Friday, February 5, 2010

The State(s) of Division 1 Recruiting

No one will be surprised that big states like Texas, Florida and California produced the most top-flight football players. But how do supposed gridiron hotbeds like Ohio, Michigan and Pennsylvania stack up with their Sunbelt brethren?

Now you can find out. If we had the time, we'd figure out a comparative rating that computes the number of players that signed with Division I schools vs. each state's population. Alas, that will have to wait.

But for now, this is more than a little fun. Be sure to check out the Carolinas. The one with twice the population sure doesn't have twice the recruits.



J said...

OK, let's drill down a little.

NC is the 10th most populous state and ranks 14th on this list. My home state of Ohio is #7 in population and #5 in recruits, adding a bit of substance to my belief that while the high school football here is good, it's not quite as good as Ohio's.

Some things that really stand out:

- Alabama and Louisiana, 23 and 25 in population, are tied for 6th in recruits. This helps explain why LSU is always good, and why the Iron Bowl is the best football rivalry, hands down, with no other even coming close.

-Michigan's rep as a hotbed is becoming larger than the reality - #8 in population and #12 in recruits.

-Want proof Massechusetts likes pro sports far more than college? They're 15 in population and 37 in recruits.

-To MG's point, SC is 16 in recruits while 24 in population. This is both a point of pride for SC as well as an indictment on Steve Spurrier - despite his state having disproportionally more talent than other states, TOBC still hasn't really made the Fightin' Chickens relevant.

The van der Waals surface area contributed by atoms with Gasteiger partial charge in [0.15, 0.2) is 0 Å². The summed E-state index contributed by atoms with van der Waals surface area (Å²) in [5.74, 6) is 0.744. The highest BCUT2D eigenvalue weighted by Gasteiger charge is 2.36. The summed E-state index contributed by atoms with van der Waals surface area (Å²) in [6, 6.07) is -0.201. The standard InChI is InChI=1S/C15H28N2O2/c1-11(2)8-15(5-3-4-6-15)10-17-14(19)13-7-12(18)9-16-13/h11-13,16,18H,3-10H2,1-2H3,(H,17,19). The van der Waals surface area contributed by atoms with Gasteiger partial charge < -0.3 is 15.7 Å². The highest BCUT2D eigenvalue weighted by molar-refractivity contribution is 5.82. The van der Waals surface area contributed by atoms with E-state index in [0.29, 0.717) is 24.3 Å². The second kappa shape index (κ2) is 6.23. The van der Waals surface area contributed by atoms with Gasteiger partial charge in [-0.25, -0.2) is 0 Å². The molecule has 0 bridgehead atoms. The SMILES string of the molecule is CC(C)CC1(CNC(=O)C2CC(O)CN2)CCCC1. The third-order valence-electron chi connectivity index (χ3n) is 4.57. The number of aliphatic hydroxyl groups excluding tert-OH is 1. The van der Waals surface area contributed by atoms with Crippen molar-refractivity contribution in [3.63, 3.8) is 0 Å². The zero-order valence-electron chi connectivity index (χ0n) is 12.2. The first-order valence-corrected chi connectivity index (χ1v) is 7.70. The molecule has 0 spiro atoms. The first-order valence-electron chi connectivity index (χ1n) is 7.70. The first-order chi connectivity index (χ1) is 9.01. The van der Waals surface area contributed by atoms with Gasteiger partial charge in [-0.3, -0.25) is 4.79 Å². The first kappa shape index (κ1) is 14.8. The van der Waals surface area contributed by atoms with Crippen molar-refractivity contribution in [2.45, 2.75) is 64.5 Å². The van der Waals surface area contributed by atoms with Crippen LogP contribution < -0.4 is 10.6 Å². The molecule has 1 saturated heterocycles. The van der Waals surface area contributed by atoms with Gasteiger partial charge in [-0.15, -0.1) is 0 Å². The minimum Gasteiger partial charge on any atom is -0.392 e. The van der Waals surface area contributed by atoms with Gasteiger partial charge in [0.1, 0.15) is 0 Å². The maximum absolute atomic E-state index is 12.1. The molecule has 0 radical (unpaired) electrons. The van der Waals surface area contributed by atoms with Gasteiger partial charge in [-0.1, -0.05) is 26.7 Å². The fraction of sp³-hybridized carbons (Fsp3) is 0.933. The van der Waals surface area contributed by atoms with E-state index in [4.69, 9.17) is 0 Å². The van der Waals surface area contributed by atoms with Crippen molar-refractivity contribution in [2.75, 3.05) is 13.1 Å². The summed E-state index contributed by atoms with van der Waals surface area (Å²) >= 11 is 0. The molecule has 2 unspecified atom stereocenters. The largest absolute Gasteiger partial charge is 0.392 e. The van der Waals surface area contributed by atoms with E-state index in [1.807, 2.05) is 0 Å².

Michael said...

Nice, way to pick up the drill, J.

Of course, Georgia's numbers appear more than able to support its two big public football programs . . . Georgia and Auburn.

J said...

LOL! And where has BigDawg disappeared to?

Oh, and that comparative rating you mentioned, I'm working on one. I'll have to take it home and finish it, probably during the insufferable Super Bowl pregame show.

In other words, hold on, I'm going home to get a bigger drill. :-))

Anonymous said...

Bang for buck, it is Mississippi every year.

R. Trentham Roberts said...

Thanks for noticing, Anon. That's why you keep hearing Mullen harp about the importance of winning the in-state recruiting battle.

J said...

I did go home and get a bigger drill.

Assigning a rank and points similar to the weekly polls (51 points for first place, 50 for second, etc.) gives you a points value for each state (and D.C.) for recruting and population. Then, subtract the recruiting points minus the population points gives you a point value for recruits relative to population. For example, California ranked 3rd in recruits (49 points) and first in population (51 points), for a differential of -2. The higher the differential, the better.

Top 5, with recruiting & population points and differential:

1. Hawaii (31, 10, 21)
2. Mississippi (41, 21, 20)
3. Louisiana (45.5, 27, 18.5)
4. Alabama (45.5, 29, 16.5)
5. Washington, DC (16.5, 2, 14.5)

Bottom 5:

47. Washington (30, 39, -9)
48. Minnesota (21, 31, -10)
49. Missouri (22.5, 34, -11.5)
50. New York (29, 49, -20)
51. Massechusetts (15, 37, -22)

Area rankings:
SC 8
GA 12
VA 15
FL 17
NC 35

Michael said...

J, this is great.

Thanks for the work, and let us know if you need a new drill bit. I'm sure the Observer would be happy to help share the cost.